Kids of today and tomorrow are simultaneously more and less sheltered.


The difference is very clearly defined: in the real world, they are much more sheltered than in the past, with parents restricting and controlling their interactions with everything. However, given advances in technology and access to a wide range of devices, there is often relatively little protection – kids have unprecedented exposure to global ideas and images.



43% own their own computer/laptop and 28% own a smartphone.


61% have a social media account (and 11 years is the average age for having a first account – despite being below the age threshold set by many social platforms’ Terms & Conditions).


9-14s have 39 online “friends” they have never met (up from five since 2006).



Kids of today and tomorrow are proud to be.


The youngest Millennials are increasingly expressing a sense of affinity with their country. Their sense of national pride is growing stronger and they are more likely than six years ago to believe it’s important to maintain their country’s traditions.



87% agree that they are “proud to be [their ethnicity]” up from 81% in 2006.


79% agree “it’s important to maintain my country’s traditions,” up from 60% in 2006.


At the same time, they are tolerant of other cultures: 74% think it’s great to have people from other countries living in the kid’s country.



Kids of today and tomorrow are more “we” than “me.”


The youngest Millennials extend their positive spirit to also include a commitment to community and the wider world around them.



88% believe it’s important to help people in the community, with 61% having taken part in an effort to raise money for charity in the past year.


94% believe it’s people’s responsibility to protect the environment.



Advances in digital media play a large part in broadening horizons and inspiring kids to use the power they have at their fingertips in a positive manner:



85% agree “my age group has the potential to change the world for the better.”


71% agree “having access to the internet changes the way I think about the world.”



However, they don’t see this as anything out of the ordinary or think of themselves as “techy”:



2 out of 3 kids think that being connected is as much a part of everyday life as eating and sleeping – it’s simply how life is today. As a consequence of being constantly connected in a fast-moving world, it is natural for them to constantly adapt and be open-minded. They are resilient and life-ready.



Implications:



To reach these confident kids, it is important to communicate with them with a tone of positivity, smart but not cynical humor; and a playful approach, in line with the fun and happiness they seek in life.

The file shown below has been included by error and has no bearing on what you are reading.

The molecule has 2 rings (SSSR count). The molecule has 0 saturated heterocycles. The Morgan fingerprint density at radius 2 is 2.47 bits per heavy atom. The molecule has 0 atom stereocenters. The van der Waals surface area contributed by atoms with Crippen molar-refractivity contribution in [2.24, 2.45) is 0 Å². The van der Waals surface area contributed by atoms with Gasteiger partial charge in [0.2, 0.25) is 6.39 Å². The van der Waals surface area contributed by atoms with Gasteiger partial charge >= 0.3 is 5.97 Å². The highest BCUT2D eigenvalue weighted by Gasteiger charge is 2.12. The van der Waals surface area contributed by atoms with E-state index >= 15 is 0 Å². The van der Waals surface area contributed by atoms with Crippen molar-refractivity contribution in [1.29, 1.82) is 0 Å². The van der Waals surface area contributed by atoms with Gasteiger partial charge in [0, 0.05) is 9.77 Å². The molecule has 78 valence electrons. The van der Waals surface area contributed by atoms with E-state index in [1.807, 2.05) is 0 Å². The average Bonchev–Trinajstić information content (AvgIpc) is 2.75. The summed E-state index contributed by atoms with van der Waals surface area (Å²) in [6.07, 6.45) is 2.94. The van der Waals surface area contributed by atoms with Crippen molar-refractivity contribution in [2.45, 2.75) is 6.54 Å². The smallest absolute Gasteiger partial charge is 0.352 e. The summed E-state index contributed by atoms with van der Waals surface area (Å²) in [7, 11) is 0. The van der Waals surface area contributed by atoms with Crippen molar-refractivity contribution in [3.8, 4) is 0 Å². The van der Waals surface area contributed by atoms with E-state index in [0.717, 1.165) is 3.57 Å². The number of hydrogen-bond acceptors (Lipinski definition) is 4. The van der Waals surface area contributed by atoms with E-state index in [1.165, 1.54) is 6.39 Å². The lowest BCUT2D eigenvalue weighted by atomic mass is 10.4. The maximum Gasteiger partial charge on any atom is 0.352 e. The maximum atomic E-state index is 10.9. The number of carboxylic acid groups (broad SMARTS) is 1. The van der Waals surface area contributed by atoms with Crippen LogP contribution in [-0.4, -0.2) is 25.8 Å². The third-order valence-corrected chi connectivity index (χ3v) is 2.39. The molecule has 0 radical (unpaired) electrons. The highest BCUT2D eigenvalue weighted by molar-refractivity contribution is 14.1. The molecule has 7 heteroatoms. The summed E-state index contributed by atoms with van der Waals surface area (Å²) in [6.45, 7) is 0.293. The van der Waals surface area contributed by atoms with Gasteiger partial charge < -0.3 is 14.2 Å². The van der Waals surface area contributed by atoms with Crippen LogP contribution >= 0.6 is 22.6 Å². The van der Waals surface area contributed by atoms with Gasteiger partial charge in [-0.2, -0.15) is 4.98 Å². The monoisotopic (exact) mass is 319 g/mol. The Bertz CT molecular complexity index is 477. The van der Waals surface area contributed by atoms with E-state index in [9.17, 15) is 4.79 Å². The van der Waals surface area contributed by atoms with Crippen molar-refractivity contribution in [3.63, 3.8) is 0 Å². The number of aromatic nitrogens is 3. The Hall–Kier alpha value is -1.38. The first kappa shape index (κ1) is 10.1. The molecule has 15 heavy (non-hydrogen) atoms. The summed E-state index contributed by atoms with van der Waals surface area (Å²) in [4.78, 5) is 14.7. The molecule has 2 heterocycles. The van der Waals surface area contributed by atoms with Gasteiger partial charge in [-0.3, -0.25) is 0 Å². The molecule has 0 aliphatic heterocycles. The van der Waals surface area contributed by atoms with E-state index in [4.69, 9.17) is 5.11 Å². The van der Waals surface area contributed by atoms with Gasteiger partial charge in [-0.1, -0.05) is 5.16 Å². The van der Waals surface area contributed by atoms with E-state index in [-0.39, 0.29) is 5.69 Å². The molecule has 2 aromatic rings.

Kids respond best to authentic brand messages: they recognize when someone is trying to sell them, so be honest.


It’s important to be both globally and locally relevant.



Methodology:


This study is based on 6,200 interviews with the 9-14 age group (at the time of research, born 1998-2003, which we have defined as “last wavers” within the Millennial generation) across 32 countries (Brazil, Mexico, Argentina, US, Canada, France, Spain, Italy, Portugal, Greece, UK, Germany, Netherlands, Sweden, Russia, Hungary, Poland, China, Japan, Singapore, Malaysia, Thailand, Philippines, Australia, New Zealand, India, Turkey, Saudi Arabia, Egypt, Morocco, Nigeria and South Africa).


Video is also available in the following languages (click to view):



Spanish (Latin America)


Spanish (Europe)


French


Portuguese
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Check this out… our Oz kids are represented in the statistics for this!

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4 Must-Read Books on Storytelling

4 Must-Read Books on Storytelling | Education | Scoop.it
Stories are the way in which we teach moral lessons, keep an audience engaged in what we're saying, and convince others to pursue a course of action.
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Ah yes…and always remember the importance and impact of the 'ending'….

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Are youse using English properly – or mangling your native tongue?

Are youse using English properly – or mangling your native tongue? | Education | Scoop.it
Languages evolve and transform. If that weren’t the case, the only word in the previous sentence that would be considered English is and (which in any case used to mean if). The English we speak would…
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How do 'youse' fair with this - the fluidity of language and the way we use it?